The process of picking a jury was not what these authors were used to. First, they put us in one of the larger, criminal courtrooms so they would have a large enough gallery to spread out the prospective jurors. When in the courtroom, the jurors were spaced out and socially distanced six feet apart so that the entire courtroom could only fit 19-20 jurors at one time. As a result of the social distancing, we were only given packs of 20 prospective jurors.
Second, because each panel consisted of only 20 prospective jurors, we had to go through multiple panels over three days to pick a jury and alternates. With each panel, we had to deliver and re-deliver mini-opening statements and ensure that we repeatedly went over the key concepts of a medical malpractice case. We used a hybrid “seven pack” method where we were limited to questioning the first 12 jurors, but the judge would question all prospective jurors in the courtroom.
Third, in an effort to suss out any COVID-specific hardships, the judge used a written hardship form as his basis for deciding whether a prospective juror could not be on our jury; i.e., an essential worker, an elderly family member at home, etc. The judge liberally granted these hardships, clearly not wanting to waste a chair on a juror who did not want to be there and ultimately unlikely to be on the jury.
Conversely, it was apparent that this judge was far less likely to grant for cause challenges under Code of Civil Procedure section 225, subdivision (b). It was clear that he wanted to restrict challenges due to the limited number of available seats in the courtroom as well as the limited number of panels overall. To the judge, if a juror stated that he or she would “try” or “attempt” to be fair, that was sufficient to deny a challenge for cause. This was true even when the jurors informed the attorneys that they could not be fair given their preconceived notions or prior life experiences. That being said, our judge was fair to both sides during this process and rejected “for cause” challenges on both sides consistently.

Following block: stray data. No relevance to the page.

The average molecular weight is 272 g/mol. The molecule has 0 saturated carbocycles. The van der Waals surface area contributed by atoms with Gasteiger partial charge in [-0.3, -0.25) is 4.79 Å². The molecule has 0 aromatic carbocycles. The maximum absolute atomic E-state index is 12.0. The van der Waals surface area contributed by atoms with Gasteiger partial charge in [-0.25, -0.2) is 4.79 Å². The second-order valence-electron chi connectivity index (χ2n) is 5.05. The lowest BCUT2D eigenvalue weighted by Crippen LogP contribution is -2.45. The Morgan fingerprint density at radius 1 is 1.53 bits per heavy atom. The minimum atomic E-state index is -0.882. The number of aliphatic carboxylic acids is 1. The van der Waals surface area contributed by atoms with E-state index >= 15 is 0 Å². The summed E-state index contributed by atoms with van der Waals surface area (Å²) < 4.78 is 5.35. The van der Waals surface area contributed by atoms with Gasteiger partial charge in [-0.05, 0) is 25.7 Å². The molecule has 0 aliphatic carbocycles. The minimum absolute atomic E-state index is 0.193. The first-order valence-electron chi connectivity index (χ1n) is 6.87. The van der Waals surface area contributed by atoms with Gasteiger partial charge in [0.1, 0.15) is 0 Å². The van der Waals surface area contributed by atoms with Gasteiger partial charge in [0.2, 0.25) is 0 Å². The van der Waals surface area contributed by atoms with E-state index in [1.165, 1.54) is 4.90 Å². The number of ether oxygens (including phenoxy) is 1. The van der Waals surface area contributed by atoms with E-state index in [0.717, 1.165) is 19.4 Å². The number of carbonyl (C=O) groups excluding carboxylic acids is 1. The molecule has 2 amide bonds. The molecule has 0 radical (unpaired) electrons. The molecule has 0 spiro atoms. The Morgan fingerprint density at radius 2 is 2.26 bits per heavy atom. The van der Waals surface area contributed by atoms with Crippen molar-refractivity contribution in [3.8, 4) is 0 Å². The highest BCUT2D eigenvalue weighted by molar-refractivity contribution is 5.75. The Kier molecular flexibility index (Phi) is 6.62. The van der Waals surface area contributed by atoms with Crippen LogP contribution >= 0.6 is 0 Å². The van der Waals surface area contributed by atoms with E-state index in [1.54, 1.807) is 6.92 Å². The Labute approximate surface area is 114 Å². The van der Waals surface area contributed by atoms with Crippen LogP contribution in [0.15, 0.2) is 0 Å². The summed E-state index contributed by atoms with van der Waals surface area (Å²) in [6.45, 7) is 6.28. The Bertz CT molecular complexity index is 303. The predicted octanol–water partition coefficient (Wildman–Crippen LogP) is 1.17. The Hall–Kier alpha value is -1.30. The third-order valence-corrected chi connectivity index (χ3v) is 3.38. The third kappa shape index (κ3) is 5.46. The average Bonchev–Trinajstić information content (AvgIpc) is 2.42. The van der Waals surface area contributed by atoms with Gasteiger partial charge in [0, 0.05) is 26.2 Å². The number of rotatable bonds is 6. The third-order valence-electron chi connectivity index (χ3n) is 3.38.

Most importantly, even in a difficult venue like Orange County, we immediately recognized that our jury pool appeared to be more conservative than usual. This was not overly surprising as, generally speaking, liberal jurors appear to be taking the virus more seriously and less likely to report to jury duty. For this fourth reason, we were already starting slightly behind.
Lastly, as the jurors were also required to wear masks, it was often difficult to obtain a juror’s full impression or opinion as we could not see facial expressions. They were also more reluctant to open up during voir dire due to the difficulty of speaking with a mask on. Particularly for foreign jurors, communication was extremely difficult, and the court reporter had to interrupt frequently to transcribe accurately.
Social distancing the jurors
Consistent with social distancing, only four jurors remained in the jury box while the remaining 10 jurors and alternates were placed throughout the audience. This was less than ideal. During opening and closing statements, it was often difficult to talk to the jurors collectively or even directly. While questioning witnesses, we often had our backs to the majority of the jurors. In the audience, at a significant enough distance from the witnesses, it was often easy for jurors to become disengaged and bored. It also made it difficult for the jurors to see and hear the witnesses.
Logistically, having the jurors peppered throughout the courtroom made the presentation of evidence challenging. The courtroom was designed so that a screen to show the evidence was in clear view of the judge and jury. However, since the jury was all over the courtroom, we had to place the screen in the back of the courtroom, which was difficult or uncomfortable for several jurors.